The Costume Page

As I collected vidcaps for my Superboy page, I realized that there have been a lot of other people to wear the famed costume other than those with whom we're most familiar. Some authorized, some perhaps unauthorized, many just for fun.

Mayo Kaan

Here's one who still kicks up a minor controversy from time to time. As the late Mayo Kaan told it, without him there would be no Superman. Supposedly his incredible physique inspired the look of the Man of Steel we're all familiar with today.

Too bad his story has more holes in it than your favorite sweater at a moth convention. At one time I said here I thought it possible that he might have been a live model for Fleischer Studios animators when they were in pre-production for their series of animated shorts - which begs the question, "What the Hell was I thinking when I wrote THAT?!?!?!".

Even if his claim were true, this guy would've been merely a historical footnote. An implausible story shows him only to have been a huge publicity hound. Who just got way more space here than he deserves.

But doesn't Mayo's costume look a heck of a lot like this one...? (Heh, heh, heh, heh, heh....): Super-Rabbit
And don't you know there's always gotta be someone with ruffled feathers trying to get in on the act?

On the other hand, this was a legitimate wearer of the "S", if extremely obscure. 

Superpup was, along with Superboy, one of the projects considered to fill the void left by the untimely death of George Reeves. It's so bad, it's hilarious. Easy to understand how this pilot never sold.

Here is a Superman of the highest-profile project you may have never heard of. 

Well, you might have heard about the project, but you won't know this guy's name.This is Bob Holiday, who played the title role in Broadway's "It's a Bird, It's a Plane, It's Superman" (which starred the late Jack Cassidy and former star of "Alice", Linda Lavin). 

The play ran 129 performances at the Alvin Theater from March 29, 1966 to July 17, 1966.

One of the writers of the play was David Newman, who was on the writing team of Superman - The Movie. Apparently, he adapted some aspects of the play into the film, but as I only saw the ABC late-night presentation (starring Lesley Ann Warren) once over 20 years ago, I couldn't tell you what those elements were.

Bob Holliday

Superboy Nope, this isn't one of those parallel universe episodes that pop up in the genre from time to time. This is from an episode of Superboythat introduced the character of Bizarro. 

In this scene, Clark's roommate Andy McAlister, who was attending a costume party disrupted by the Thing of Steel, is filling Superboy in on the events that had just transpired.

Leaf Phoenix This series had more than its share of costume wearers. Mostly during dream sequences. During the first season's "Little Hercules", Leaf Phoenix dreams that he's about to give some bullies the final trashing of their lives.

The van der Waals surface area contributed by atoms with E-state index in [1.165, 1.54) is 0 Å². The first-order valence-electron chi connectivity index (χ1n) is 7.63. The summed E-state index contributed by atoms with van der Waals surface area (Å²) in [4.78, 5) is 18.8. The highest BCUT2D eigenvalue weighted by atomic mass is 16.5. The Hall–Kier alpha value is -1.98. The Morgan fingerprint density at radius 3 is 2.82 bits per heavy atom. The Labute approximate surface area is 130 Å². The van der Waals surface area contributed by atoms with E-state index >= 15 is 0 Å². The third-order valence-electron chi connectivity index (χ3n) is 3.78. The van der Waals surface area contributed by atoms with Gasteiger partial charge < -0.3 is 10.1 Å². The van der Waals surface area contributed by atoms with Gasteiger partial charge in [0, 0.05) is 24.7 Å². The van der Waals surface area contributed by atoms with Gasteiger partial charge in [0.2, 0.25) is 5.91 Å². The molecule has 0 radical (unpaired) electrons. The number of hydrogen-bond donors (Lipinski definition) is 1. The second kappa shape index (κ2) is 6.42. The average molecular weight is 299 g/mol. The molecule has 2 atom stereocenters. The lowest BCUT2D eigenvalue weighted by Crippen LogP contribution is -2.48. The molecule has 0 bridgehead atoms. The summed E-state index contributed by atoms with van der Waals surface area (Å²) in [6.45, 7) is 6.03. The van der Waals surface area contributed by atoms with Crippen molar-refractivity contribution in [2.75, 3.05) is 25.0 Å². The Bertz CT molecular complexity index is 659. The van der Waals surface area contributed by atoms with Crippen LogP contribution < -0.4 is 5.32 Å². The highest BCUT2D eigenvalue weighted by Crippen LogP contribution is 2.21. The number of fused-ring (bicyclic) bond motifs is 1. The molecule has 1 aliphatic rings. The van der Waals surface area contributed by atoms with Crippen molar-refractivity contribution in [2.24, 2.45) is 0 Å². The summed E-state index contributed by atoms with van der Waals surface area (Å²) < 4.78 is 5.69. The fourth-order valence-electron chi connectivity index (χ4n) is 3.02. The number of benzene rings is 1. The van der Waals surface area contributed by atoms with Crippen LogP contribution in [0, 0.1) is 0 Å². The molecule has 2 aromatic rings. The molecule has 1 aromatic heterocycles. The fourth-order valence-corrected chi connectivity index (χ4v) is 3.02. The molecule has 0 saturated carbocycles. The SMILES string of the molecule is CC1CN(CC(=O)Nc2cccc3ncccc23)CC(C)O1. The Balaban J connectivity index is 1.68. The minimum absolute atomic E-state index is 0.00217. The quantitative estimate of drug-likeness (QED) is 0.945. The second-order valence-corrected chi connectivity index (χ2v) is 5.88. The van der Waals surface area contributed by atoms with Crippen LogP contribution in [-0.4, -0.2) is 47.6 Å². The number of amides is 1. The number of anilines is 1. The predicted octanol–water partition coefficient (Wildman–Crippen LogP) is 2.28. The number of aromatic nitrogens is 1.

To the right is wrestler Lex Luger, at the time WCW U.S. Heavyweight Champion, who is the "new" Superboy in our hero's alien-induced nightmare in the episode "Mindscape".

(And once again, the concept of a SuperBOY defies standard concepts of chronology...)

Lex Luger

Daily Planet staffers
Lois flying?
Dream sequences have been known to pop up on Lois & Clark also. 

In "I'm Looking Through You", Clark's nightmare involves his co-workers donning version of his costume (above) with Lois even getting into the flying act (below). 

Why, I'm frankly not sure.

(For all I know, it could've been so cast and crew could tell Tracy Scoggins she had a nice "S"...) 

(Top, left to right: Michael Landes, Lane Smith, Tracy Scoggins. Below, Teri Hatcher.)

Alas for Clark, Lois' interest in Superman had a similar real-life manifestation, as he discovered a couple of scenes later at an impromptu late-night meeting at her apartment. Lois in her PJs

Clark ponders invulnerability
Lex looks on
October 2001 brought us a new version of the Super-story called "Smallville".  Though the catchphrase of this new show is "No tights, no flights", the costume managed to manifest itself in at least a couple of ways in the series pilot.

Here, Clark Kent (portrayed by Tom Welling) and Lex Luthor (Michael Rosenbaum), following a rather watery auto accident have been provided red blankets by Smallville EMTs.

Might be crazy, but those blankets look pretty cape-like to me...

But more to the point of the theme of this particular page, check out the Smallville varsity jacket worn by Whitney Fordman (so named as a nod to longtime Superman comic editor Whitney Ellsworth, and played by Eric Johnson).

I said, check out the jacket, not the completely charming new Lana Lang (Kristen Kreuk)...ok, you're forgiven...

Whitney, Lana and Clark
On Lana's porch

Spin City
Back From The Future?
Strangely, no dream sequence here.

But possibly a time-travel episode?

Who is this mild-mannered young man, racing from his phone booth to an apparent mission in a bygone era?

None other than Michael J. Fox of "Spin City", shown here in a masquerade ball episode.  When Deputy Mayor Fox inadvertently inspires a city official to become a real-life costumed hero, only super-action on his part can contain this public relations nightmare. Michael J. Fox

Stay tuned, who knows when another "S" will appear...???

You are Visitor # to the costume page.

Updated May 24, 2004

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This page debuted February 16, 1997

Superman and related characters and indicia are trademarks of and copyrighted by DC Comics, Inc.
Don't really know who owns the rights to Lucy's image.  I'm guessing the Lucille Ball estate or Desilu.
At any rate, all images on this page are used for educational and historical purposes only, without challenge to those copyrights.

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